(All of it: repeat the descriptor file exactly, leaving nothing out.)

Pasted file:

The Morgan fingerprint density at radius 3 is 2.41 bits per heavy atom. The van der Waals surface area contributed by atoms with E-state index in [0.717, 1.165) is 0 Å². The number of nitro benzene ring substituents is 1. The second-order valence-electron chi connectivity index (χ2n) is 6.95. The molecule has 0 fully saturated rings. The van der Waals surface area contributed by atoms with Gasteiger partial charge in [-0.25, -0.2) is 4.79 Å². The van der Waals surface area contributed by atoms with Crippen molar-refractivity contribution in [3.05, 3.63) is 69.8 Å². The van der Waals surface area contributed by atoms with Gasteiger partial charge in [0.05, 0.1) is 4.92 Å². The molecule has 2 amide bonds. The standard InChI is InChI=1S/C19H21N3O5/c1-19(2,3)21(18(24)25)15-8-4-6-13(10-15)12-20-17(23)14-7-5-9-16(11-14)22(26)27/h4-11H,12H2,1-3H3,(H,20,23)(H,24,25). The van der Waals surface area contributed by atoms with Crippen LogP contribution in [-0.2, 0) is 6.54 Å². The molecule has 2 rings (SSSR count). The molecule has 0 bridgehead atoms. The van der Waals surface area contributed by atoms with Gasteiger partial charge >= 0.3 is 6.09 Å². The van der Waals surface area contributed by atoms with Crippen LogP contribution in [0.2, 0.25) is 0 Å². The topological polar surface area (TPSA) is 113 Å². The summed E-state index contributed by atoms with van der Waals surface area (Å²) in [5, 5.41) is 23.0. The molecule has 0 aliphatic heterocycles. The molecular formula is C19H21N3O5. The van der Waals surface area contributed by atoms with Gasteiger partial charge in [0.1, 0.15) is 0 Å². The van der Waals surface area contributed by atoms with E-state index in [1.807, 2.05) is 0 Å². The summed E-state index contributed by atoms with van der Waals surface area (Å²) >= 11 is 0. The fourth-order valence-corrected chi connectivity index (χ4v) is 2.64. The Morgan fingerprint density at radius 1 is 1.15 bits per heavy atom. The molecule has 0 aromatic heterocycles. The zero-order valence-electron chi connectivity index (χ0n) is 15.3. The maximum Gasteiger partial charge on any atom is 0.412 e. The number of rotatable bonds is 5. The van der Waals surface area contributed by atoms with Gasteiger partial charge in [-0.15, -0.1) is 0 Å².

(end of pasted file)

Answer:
The Morgan fingerprint density at radius 3 is 2.41 bits per heavy atom. The van der Waals surface area contributed by atoms with E-state index in [0.717, 1.165) is 0 Å². The number of nitro benzene ring substituents is 1. The second-order valence-electron chi connectivity index (χ2n) is 6.95. The molecule has 0 fully saturated rings. The van der Waals surface area contributed by atoms with Gasteiger partial charge in [-0.25, -0.2) is 4.79 Å². The van der Waals surface area contributed by atoms with Crippen molar-refractivity contribution in [3.05, 3.63) is 69.8 Å². The van der Waals surface area contributed by atoms with Gasteiger partial charge in [0.05, 0.1) is 4.92 Å². The molecule has 2 amide bonds. The standard InChI is InChI=1S/C19H21N3O5/c1-19(2,3)21(18(24)25)15-8-4-6-13(10-15)12-20-17(23)14-7-5-9-16(11-14)22(26)27/h4-11H,12H2,1-3H3,(H,20,23)(H,24,25). The van der Waals surface area contributed by atoms with Crippen LogP contribution in [-0.2, 0) is 6.54 Å². The molecule has 2 rings (SSSR count). The molecule has 0 bridgehead atoms. The van der Waals surface area contributed by atoms with Gasteiger partial charge >= 0.3 is 6.09 Å². The van der Waals surface area contributed by atoms with Crippen LogP contribution in [0.2, 0.25) is 0 Å². The topological polar surface area (TPSA) is 113 Å². The summed E-state index contributed by atoms with van der Waals surface area (Å²) in [5, 5.41) is 23.0. The molecule has 0 aliphatic heterocycles. The molecular formula is C19H21N3O5. The van der Waals surface area contributed by atoms with Gasteiger partial charge in [0.1, 0.15) is 0 Å². The van der Waals surface area contributed by atoms with E-state index in [1.807, 2.05) is 0 Å². The summed E-state index contributed by atoms with van der Waals surface area (Å²) >= 11 is 0. The fourth-order valence-corrected chi connectivity index (χ4v) is 2.64. The Morgan fingerprint density at radius 1 is 1.15 bits per heavy atom. The molecule has 0 aromatic heterocycles. The zero-order valence-electron chi connectivity index (χ0n) is 15.3. The maximum Gasteiger partial charge on any atom is 0.412 e. The number of rotatable bonds is 5. The van der Waals surface area contributed by atoms with Gasteiger partial charge in [-0.15, -0.1) is 0 Å².